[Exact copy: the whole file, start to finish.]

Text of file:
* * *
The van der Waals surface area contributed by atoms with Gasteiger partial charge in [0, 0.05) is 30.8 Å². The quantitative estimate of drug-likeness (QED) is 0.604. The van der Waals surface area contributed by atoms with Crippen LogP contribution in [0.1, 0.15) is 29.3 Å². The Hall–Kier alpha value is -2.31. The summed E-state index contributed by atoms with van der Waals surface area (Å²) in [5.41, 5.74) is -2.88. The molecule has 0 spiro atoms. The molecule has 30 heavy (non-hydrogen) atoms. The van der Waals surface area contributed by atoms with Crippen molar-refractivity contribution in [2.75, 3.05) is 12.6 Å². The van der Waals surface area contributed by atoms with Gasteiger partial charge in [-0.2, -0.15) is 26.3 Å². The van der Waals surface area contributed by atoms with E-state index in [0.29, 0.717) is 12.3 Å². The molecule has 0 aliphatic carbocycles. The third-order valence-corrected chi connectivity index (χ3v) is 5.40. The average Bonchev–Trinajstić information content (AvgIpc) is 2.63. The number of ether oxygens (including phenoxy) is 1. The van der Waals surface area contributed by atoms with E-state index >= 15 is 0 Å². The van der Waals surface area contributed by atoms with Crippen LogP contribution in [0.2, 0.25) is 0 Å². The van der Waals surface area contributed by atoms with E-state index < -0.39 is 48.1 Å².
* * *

The van der Waals surface area contributed by atoms with Gasteiger partial charge in [0, 0.05) is 30.8 Å². The quantitative estimate of drug-likeness (QED) is 0.604. The van der Waals surface area contributed by atoms with Crippen LogP contribution in [0.1, 0.15) is 29.3 Å². The Hall–Kier alpha value is -2.31. The summed E-state index contributed by atoms with van der Waals surface area (Å²) in [5.41, 5.74) is -2.88. The molecule has 0 spiro atoms. The molecule has 30 heavy (non-hydrogen) atoms. The van der Waals surface area contributed by atoms with Crippen molar-refractivity contribution in [2.75, 3.05) is 12.6 Å². The van der Waals surface area contributed by atoms with Gasteiger partial charge in [-0.2, -0.15) is 26.3 Å². The van der Waals surface area contributed by atoms with E-state index in [0.29, 0.717) is 12.3 Å². The molecule has 0 aliphatic carbocycles. The third-order valence-corrected chi connectivity index (χ3v) is 5.40. The average Bonchev–Trinajstić information content (AvgIpc) is 2.63. The number of ether oxygens (including phenoxy) is 1. The van der Waals surface area contributed by atoms with E-state index >= 15 is 0 Å². The van der Waals surface area contributed by atoms with Crippen LogP contribution in [0.2, 0.25) is 0 Å². The van der Waals surface area contributed by atoms with E-state index < -0.39 is 48.1 Å².